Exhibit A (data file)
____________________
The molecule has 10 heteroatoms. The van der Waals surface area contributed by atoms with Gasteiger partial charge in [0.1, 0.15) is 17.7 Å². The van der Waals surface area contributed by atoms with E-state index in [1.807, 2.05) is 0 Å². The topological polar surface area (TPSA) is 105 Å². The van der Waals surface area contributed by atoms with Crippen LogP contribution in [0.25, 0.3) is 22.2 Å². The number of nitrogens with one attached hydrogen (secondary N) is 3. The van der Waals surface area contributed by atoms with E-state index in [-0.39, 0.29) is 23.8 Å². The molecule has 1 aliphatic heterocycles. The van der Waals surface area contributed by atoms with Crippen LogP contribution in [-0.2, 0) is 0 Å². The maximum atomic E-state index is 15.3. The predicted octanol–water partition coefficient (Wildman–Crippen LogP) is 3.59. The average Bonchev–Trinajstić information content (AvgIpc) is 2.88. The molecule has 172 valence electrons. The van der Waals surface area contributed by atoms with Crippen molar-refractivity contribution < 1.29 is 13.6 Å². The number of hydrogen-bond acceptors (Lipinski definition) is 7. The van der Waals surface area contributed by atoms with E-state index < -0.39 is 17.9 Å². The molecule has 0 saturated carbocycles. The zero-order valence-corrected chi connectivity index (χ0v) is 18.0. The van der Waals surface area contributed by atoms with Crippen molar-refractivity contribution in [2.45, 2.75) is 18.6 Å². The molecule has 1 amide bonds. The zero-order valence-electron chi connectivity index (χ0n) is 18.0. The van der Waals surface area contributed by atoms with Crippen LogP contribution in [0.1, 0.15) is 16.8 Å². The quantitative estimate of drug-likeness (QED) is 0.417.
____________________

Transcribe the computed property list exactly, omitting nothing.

The molecule has 10 heteroatoms. The van der Waals surface area contributed by atoms with Gasteiger partial charge in [0.1, 0.15) is 17.7 Å². The van der Waals surface area contributed by atoms with E-state index in [1.807, 2.05) is 0 Å². The topological polar surface area (TPSA) is 105 Å². The van der Waals surface area contributed by atoms with Crippen LogP contribution in [0.25, 0.3) is 22.2 Å². The number of nitrogens with one attached hydrogen (secondary N) is 3. The van der Waals surface area contributed by atoms with E-state index in [-0.39, 0.29) is 23.8 Å². The molecule has 1 aliphatic heterocycles. The van der Waals surface area contributed by atoms with Crippen LogP contribution in [-0.2, 0) is 0 Å². The maximum atomic E-state index is 15.3. The predicted octanol–water partition coefficient (Wildman–Crippen LogP) is 3.59. The average Bonchev–Trinajstić information content (AvgIpc) is 2.88. The molecule has 172 valence electrons. The van der Waals surface area contributed by atoms with Crippen molar-refractivity contribution < 1.29 is 13.6 Å². The number of hydrogen-bond acceptors (Lipinski definition) is 7. The van der Waals surface area contributed by atoms with E-state index < -0.39 is 17.9 Å². The molecule has 0 saturated carbocycles. The zero-order valence-corrected chi connectivity index (χ0v) is 18.0. The van der Waals surface area contributed by atoms with Crippen molar-refractivity contribution in [2.45, 2.75) is 18.6 Å². The molecule has 1 amide bonds. The zero-order valence-electron chi connectivity index (χ0n) is 18.0. The van der Waals surface area contributed by atoms with Crippen LogP contribution in [0.1, 0.15) is 16.8 Å². The quantitative estimate of drug-likeness (QED) is 0.417.